The English department is thrilled to announce that Prof. James Millers’s 2009 book Remembering Scottsboro: The Legacy of an Infamous Trial (Princeton UP, 2009) has been nominated for a Hurston/Wright Legacy Award in the nonfiction category. Jim’s book examines how the compelling and tragic case of the “Scottsboro Boys,” a group of nine black youths charged in 1931 with raping two white women in Scottsboro, Alabama, continues to resonate in American culture. Despite meager and contradictory evidence, all nine were found guilty, and eight were condemned to death. Remembering Scottsboro examines how this case has embedded itself in American consciousness, becoming a lens for the ways we understand race, class, sexual politics, and justice.
According to the Hurston/Wright Foundation, which sponsors the awards, “The Hurston/Wright Legacy Award honors exemplary works of literature before the national community of Black writers. By honoring these nominees, we’re recognizing the profound significance, necessity, and genius of Black writers and the stories they tell.” Awards fall under three categories: Fiction, Nonfiction, and Poetry. The winners of this year’s awards will be announced at a special ceremony on November 15 at Eatonville, a Hurston-inspired restaurant in DC.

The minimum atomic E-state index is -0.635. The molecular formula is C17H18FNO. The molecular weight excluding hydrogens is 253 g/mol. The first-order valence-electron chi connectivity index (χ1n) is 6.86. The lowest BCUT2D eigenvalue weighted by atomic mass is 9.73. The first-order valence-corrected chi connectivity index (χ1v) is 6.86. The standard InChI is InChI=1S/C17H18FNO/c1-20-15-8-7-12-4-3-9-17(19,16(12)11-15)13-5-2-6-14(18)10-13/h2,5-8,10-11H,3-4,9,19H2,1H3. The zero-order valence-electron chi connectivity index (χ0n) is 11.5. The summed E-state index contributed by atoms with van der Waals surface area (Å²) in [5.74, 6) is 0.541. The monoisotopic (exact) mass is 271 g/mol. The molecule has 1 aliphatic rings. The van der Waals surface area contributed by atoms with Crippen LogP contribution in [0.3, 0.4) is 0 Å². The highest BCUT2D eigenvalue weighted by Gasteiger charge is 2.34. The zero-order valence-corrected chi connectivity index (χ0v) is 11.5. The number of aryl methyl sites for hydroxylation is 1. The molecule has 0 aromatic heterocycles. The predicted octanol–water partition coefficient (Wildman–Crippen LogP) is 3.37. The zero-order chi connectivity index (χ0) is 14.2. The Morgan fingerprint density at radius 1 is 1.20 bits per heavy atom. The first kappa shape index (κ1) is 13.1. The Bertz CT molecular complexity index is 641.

Other nominees for this year’s nonfiction award are Robin Kelley, William Julius Wilson, Betty DeRamus, Wil Haygood, and Gwen Ifill, so Jim is in esteemed company.
You can read a sample chapter of Prof. Miller’s fascinating and important work here.
Or, if you happen to find yourself in Medellín, Columbia next week, stop by Cien años de Mark Twain, September 10-12, at the Centro Colombo Americano de Medellín, where Jim will speaking on “Tom Sawyer and Huckleberry Finn.” The conference marks the hundred-year anniversary of Twain’s death in 1910.